Her story is historically significant because she went to court to argue that she was a “free woman” and not a “free negro” or “free negress.” The final document shows that Richardson was successful in her plea and was released on the information that “her mother was a white woman.” She knew that if the court would believe her mother were white, she might gain the sympathy of the all-white, male court, regardless of whether or not she had actually committed the supposed crime. Richardson used her knowledge of existing race and gender relations in order to make her case. Her ability to use the established laws at the time served as an inspiration for many other freed slaves.
These are just a few examples of how Black Women have impacted America History. If the full story of Black history is taught in our schools, we will see many other students of all races be inspired by our rich Black history and stories just like I was. So please join me in support of these Representatives and this Bill… support House Bill 4954 and let’s make sure we don’t miss this moment.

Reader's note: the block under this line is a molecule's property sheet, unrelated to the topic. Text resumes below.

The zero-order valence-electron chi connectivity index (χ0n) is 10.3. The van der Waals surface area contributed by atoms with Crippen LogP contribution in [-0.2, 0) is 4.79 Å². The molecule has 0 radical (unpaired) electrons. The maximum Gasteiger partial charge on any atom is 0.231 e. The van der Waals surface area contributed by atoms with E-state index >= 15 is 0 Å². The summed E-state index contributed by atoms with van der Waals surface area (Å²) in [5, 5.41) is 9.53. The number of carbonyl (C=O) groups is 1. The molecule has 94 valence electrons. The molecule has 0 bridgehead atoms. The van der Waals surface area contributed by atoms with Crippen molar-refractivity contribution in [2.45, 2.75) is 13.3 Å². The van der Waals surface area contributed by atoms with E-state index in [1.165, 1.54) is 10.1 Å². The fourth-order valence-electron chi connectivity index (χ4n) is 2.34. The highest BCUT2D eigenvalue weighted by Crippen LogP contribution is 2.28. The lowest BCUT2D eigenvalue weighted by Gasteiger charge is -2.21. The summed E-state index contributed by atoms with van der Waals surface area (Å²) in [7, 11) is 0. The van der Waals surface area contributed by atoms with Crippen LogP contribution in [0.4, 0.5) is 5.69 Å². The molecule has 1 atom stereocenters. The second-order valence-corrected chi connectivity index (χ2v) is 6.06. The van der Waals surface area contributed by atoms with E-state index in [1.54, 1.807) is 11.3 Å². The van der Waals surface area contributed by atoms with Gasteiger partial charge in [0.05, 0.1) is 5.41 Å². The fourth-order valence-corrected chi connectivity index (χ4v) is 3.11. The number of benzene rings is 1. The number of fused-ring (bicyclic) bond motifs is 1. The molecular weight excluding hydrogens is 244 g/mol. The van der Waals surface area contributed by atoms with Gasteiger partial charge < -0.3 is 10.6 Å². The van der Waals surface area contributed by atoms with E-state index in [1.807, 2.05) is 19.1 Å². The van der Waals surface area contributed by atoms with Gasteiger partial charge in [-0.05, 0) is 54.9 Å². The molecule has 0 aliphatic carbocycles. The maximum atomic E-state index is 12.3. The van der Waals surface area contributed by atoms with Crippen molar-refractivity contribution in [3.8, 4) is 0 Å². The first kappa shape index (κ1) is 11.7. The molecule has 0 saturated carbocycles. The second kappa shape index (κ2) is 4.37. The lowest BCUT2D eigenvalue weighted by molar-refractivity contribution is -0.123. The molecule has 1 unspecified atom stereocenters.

If you live in Illinois, we urge you to contact your state representative and state senator and express your support of HB 4954. We expect that this bill will be a focus of the Fall 2020 Veto Session, and your voice can help the initiative gather support and momentum.
If you do not live in Illinois, share this with your friends in the state and reach out to your own state’s legislators and ask that they also support teaching more inclusive and complete history in your state’s schools.
By Robin Dusek, Policy Chair, Board member, She Votes Illinois. Speech written by Quandra Speights, Board member, She Votes Illinois